processing the engine fueling data and the fueling modification values to yield adjusted fueling values;
using the adjusted fueling values instead of the engine fueling data for fueling the engine during the forced regeneration cycle; and
using the adjusted timing values for the timing of engine fueling during the forced regeneration cycle.
8. A method of imposing a forced regeneration cycle on a diesel particulate filter that treats exhaust gas passing through an exhaust system of a diesel engine to force regeneration of the filter, the method comprising:
during engine running time, repeatedly processing data that represents a rate at which diesel particulate matter (DPM) from the engine is entering the exhaust system, data that represents a rate at which DPM is being oxidized in the exhaust system, and data that represents DPM trapping efficiency of the filter, to yield values representing net rate at which DPM is being trapped in the filter at various points of times during the engine running time;
processing the values representing net rate at which DPM is being trapped in the filter and data representing effective geometric size of DPM trapping medium in the filter to yield values representing DPM trapped in the filter per unit of geometric size of the DPM trapping medium;
processing the values representing DPM trapped in the filter per unit of geometric size of the DPM trapping medium and data distinguishing values of DPM trapped in the filter per unit of geometric size of the DPM trapping medium that call for forced regeneration of the filter from those that do not call for forced regeneration; and
when a result of the latter processing discloses that a value of data representing DPM trapped in the filter per unit of geometric size of the DPM trapping medium calls for regeneration of the filter, operating the engine in an elevated temperature mode of operation that elevates the exhaust gas temperature to a temperature for forcing regeneration of the filter, and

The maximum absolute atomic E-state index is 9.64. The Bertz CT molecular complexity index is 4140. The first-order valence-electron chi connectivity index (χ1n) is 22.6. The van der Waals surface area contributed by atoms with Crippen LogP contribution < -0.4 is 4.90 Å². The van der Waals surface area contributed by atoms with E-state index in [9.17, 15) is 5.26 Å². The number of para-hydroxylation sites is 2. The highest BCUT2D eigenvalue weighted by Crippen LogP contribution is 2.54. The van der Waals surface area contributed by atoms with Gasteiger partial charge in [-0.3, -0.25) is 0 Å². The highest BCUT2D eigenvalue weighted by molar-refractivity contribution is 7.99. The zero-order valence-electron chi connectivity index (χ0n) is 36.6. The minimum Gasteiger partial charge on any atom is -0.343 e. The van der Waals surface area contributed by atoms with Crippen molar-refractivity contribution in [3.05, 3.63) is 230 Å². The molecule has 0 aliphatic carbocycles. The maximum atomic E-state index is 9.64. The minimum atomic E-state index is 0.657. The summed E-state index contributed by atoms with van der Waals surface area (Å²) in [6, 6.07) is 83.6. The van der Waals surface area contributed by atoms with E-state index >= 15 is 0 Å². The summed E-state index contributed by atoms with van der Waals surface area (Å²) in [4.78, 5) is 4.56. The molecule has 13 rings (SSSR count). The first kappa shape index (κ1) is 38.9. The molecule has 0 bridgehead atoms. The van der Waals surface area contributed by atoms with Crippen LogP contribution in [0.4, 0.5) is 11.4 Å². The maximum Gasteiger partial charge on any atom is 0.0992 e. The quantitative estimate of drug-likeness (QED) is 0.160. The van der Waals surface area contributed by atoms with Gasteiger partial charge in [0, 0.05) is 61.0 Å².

when a subsequent result discloses that a value of data representing DPM trapped in the filter per unit of geometric size of the DPM trapping medium does not call for regeneration of the filter, discontinuing operation of the engine in the elevated temperature mode of operation.
9. A method as set forth in claim 8 including the further steps of:
during engine running time, repeatedly processing data that represents temperature of exhaust gas entering the filter, data that represents exhaust gas flow entering the filter, and data that utilizes both exhaust gas temperature and flow to distinguish a filter that has trapped an amount of DPM calling for forced regeneration from a filter that does not call for forced regeneration to yield additional data that a) calls for forced regeneration of the filter when the data that represents temperature of exhaust gas entering the filter and the data that represents exhaust gas flow entering the filter disclose that the filter has trapped an amount of DPM calling for forced regeneration, and b) calls for no forced regeneration when the data that represents temperature of exhaust gas entering the filter and the data that represents exhaust gas flow entering the filter disclose that the filter does not call for regeneration; and